Reuben looked up at Ayla, who stood in the doorway smiling, and was sure that not all his sweating came from the fever. Christ, she had only said his name and “hello”! What was the matter with him? His name was nothing special. Well, in fact, it was special. After all, it was the name of Sir Reuben Rachwild himself, but still—he had heard it often enough before. Why did it sound so special coming from her lips?
Appreciatively, his gaze swept over the ivory skin of her face and the maidenly figure concealed by the white dress she was wearing. Now that he thought about it, that could be enough reason for him to start sweating...
“Greetings, Milady,” he said with a smile so dazzling that it could charm the pants off anybody. And hopefully the skirts, too.
Ayla didn't lose her skirts, but she did blush and her smile broadened, which gave Reuben immense satisfaction. Never for a moment had he doubted the efficiency of his charms—but the girl, however intriguing she might be, was probably also not quite right in the head. Reuben hadn't forgotten the strange objects in her saddlebags that day he had robbed her in the forest, and he had been concerned whether his charms would affect a creature such as this. Apparently, they worked just as well on crazy girls as on normal people. How gratifying.
“You know, you don't always have to call me by my title,” Ayla chided him. “Most of the people I looked after at the nunnery where I learned the craft of healing never did, either.” But in spite of her words, Reuben could tell she was pleased by his use of the title. Some girls were like that, they liked respectful and old-fashioned manners. He thought she would be one of those, and he had been absolutely right.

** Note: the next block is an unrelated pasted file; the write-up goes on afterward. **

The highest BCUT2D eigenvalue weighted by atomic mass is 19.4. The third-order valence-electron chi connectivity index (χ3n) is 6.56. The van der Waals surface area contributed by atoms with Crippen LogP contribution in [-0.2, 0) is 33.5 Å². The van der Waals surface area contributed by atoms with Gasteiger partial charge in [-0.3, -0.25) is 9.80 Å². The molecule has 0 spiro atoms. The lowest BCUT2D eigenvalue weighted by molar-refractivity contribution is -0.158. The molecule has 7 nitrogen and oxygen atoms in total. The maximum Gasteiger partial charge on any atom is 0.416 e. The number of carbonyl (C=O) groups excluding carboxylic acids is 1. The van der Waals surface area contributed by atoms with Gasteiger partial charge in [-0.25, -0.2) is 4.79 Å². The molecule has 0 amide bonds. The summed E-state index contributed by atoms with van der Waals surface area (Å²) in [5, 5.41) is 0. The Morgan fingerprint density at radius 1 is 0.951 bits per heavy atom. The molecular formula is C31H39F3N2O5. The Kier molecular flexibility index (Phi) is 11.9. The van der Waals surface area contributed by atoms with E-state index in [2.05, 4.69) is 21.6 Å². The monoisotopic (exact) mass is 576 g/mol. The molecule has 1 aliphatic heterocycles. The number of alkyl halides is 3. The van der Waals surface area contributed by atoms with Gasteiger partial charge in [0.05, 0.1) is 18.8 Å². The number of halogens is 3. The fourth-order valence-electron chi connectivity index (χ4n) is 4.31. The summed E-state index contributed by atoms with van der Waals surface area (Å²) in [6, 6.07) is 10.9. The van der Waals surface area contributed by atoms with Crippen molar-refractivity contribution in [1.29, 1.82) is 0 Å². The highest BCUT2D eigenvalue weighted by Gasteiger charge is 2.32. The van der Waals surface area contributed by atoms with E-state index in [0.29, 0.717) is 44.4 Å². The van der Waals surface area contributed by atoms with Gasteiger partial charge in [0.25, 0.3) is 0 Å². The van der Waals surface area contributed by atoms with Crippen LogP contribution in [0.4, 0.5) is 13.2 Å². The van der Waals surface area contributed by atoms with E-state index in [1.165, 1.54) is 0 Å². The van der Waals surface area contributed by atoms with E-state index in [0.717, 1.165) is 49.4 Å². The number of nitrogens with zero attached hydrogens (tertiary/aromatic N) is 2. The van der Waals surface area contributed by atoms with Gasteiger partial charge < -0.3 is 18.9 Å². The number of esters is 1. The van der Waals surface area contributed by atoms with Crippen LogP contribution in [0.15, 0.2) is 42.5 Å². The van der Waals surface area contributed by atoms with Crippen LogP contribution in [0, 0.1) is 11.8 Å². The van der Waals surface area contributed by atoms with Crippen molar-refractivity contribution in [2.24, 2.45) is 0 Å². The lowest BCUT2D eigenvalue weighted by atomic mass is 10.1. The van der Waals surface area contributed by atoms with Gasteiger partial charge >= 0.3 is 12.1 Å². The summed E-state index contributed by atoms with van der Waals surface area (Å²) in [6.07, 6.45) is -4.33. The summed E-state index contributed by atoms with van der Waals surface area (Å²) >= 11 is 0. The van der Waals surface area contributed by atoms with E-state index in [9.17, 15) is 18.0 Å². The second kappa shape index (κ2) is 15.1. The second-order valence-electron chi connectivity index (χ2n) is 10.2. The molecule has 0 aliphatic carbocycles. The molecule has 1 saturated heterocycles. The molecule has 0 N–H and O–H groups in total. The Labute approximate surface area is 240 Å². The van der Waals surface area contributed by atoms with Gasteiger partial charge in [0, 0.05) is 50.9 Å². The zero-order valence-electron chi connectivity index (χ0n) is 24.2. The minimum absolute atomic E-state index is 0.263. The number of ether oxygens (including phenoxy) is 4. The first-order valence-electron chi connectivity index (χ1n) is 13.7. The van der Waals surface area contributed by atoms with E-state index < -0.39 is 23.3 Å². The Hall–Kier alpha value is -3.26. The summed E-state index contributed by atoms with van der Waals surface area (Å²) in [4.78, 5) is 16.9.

“What if I want to?” he asked. “You are a beautiful young lady and deserve to be honored with the title. In fact, I would rather think 'queen' more appropriate than simply 'Milady'.”
This piece of flattery, however, didn't have its intended effect. Instead of fluttering her eyelashes at him suggestively, like any lady at the Imperial Court would have done, Ayla didn't even seem to register his compliment on her beauty. Instead, her face fell and she busied herself with the linen and water she had brought, so as not to have to meet his gaze.
“I'm no queen,” she mumbled. “I don't even deserve to be the lady of a castle. Now turn over, will you? I have to change your cataplasms.”
Reuben didn't move. “What's wrong?” he asked with a softness in his voice that surprised even himself.
Ayla's eyes flitted to the gray-bearded knight on the other bed.
“Oh.” Now Reuben understood. “My new roommate?”
“Yes,” Ayla whispered.
“But surely you don't blame yourself for that. He went onto the battlefield to protect you, to fulfill his oath of fealty. That he lies here isn't your fault, but the fault of the man who struck him down.”
“No, I don't blame myself for what happened, Reuben.”
He studied her face closely. “But you do blame yourself for something?”
“How is it you know me so well?” Ayla asked, seeming half annoyed, half amused.
“Well, you've had a pretty close look at me over the last few days. I've tried to do my best to return the favor,” he said, grinning up at her and lifting a suggestive eyebrow.
She smacked him with a wet cloth. “You be careful what you say or I'll stuff one of these down your throat!”
“Yes, Milady. Certainly, Milady.” He waited for a few moments, but when she didn't say anything, just continued her ministrations in silence, he asked: , “So, what is it you blame yourself for?”
YOU ARE READING
The Robber KnightHistorical Fiction
When you are fighting for the freedom of your people, falling in love with your enemy is not a great idea. Or is it? Ayla has to defend her castle and her people all on her own, with nobody to help her but a dark warrior she hates with all her heart.